The National Grid could give rebates if people use less energy during peak times between 5pm and 8pm. this chart shows average energy usage throughout the day during different parts of the year, with consumption peaking between 5pm and 6pm
‘And while vital, this is only a short-term solution. The highest priority of all is fixing the UK’s leaky, inefficient housing stock, otherwise cash handouts will be required year on year.
‘By rolling out a free programme of street-by-street energy efficiency measures, prioritising the most in-need neighbourhoods, we can help to bring bills down quickly, make homes warmer and slash Earth-warming emissions at the same time.’
No immediate extra help will be announced by Boris Johnson’s Government, with major financial decisions being postponed until either Liz Truss or Rishi Sunak is in No 10 following the Tory leadership contest.
Mr Sunak has pledged to remove VAT from energy bills, while Ms Truss has promised to cut green levies.
The first Australian gas shipment to Europe in more than half a decade is set to dock in the south of England on Monday, as gas shortages bite across the continent.
The Attalos gas tanker is set to pull into the Isle of Grain terminal in Kent, by the mouth of the Thames during the day.
It brings a rare cargo of liquified natural gas (LNG) from Australia to Europe, the first in six years, according to data from Bloomberg.
Some of the gas is likely to be used in the UK straight away, but much of it will probably flow to Europe through the pipelines that connect Britain to the continent.
There it might be channelled into European gas storage sites and some of it could return to Britain during winter.
The UK has some of the highest LNG import capacity in Europe, but it has very little gas storage.
Therefore, much of the LNG that comes to Europe this summer will arrive in British ports, but be shipped over to European storage sites.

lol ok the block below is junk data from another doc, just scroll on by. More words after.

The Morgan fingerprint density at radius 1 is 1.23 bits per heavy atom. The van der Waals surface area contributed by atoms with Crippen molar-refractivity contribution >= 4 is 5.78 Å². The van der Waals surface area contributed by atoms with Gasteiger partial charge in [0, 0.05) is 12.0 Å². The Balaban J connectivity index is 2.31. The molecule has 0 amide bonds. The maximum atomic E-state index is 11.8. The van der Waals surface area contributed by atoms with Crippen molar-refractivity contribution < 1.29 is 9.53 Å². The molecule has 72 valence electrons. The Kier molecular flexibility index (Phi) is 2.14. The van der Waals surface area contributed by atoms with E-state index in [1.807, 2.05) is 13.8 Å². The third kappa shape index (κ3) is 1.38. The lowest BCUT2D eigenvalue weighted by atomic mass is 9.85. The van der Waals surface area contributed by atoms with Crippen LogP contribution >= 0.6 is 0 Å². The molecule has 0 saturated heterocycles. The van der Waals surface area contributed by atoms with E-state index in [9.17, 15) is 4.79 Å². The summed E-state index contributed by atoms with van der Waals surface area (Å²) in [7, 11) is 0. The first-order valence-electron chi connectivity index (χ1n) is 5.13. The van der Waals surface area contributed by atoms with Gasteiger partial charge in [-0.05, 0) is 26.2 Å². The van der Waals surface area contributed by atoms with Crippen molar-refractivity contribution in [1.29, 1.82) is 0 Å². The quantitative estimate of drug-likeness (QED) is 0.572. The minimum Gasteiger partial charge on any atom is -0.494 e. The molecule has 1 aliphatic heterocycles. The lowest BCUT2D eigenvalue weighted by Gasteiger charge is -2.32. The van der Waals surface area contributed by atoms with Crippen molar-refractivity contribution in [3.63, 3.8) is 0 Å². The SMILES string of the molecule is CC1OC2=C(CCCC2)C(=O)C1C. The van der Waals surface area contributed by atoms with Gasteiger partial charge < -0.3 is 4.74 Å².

The Attalos departed Malaysia on July 20, according to data from Vessel Finder.
Here it had picked up a shipment of gas that had come from Australia.
Because of the long distances involved, it is rare for Australian gas to find its way to Europe.
Most instead goes to countries in Asia.
But the deep gas crisis that Europe is currently facing has catapulted the need for new sources of the fossil fuel.
Gas prices have soared manifold in the last year, and the UK price for delivery next month was up another 17% on Monday morning, hitting £5.40p per therm.
At the weekend experts predicted that the average household energy bill is likely to soar to more than £6,000 per year from next April.
It is a dire warning for struggling households, and Monday’s gas price hike will only add to these woes.
Speaking on Radio 4’s Today programme on Monday, Octopus Energy chief executive Greg Jackson said that if the price of beer had risen as much as gas prices, getting a pint would cost £25.
‘People don’t know what a therm is, but, underneath it, the price per therm has gone from 60p to around £5 at the moment and that’s what’s passing through to customers if we don’t do something,’ he said.
He added: ‘There are systemic issues.
‘There are loads of questions of how we pay for this.
‘One thing we can’t do is be expected to pass those costs on to consumers.’
Soaring gas prices are also adding to the bill that will be hitting households to prop up failed energy supplier Bulb.
According to new research by Auxilione, an energy consultancy, and shared with the Financial Times this weekend, the cost of bailing out Bulb might cost £4 billion by this spring.
Ministers stepped in to rescue Bulb as it was considered too big to fail.
Many of its rivals had gone out of business.
Mr Commaret said: ‘I think that all ideas in order to keep the bills for customers flat are really important and have all to be considered.
‘There is not only one lever to be pulled but all levers have to be pulled right now because we face a catastrophic winter.’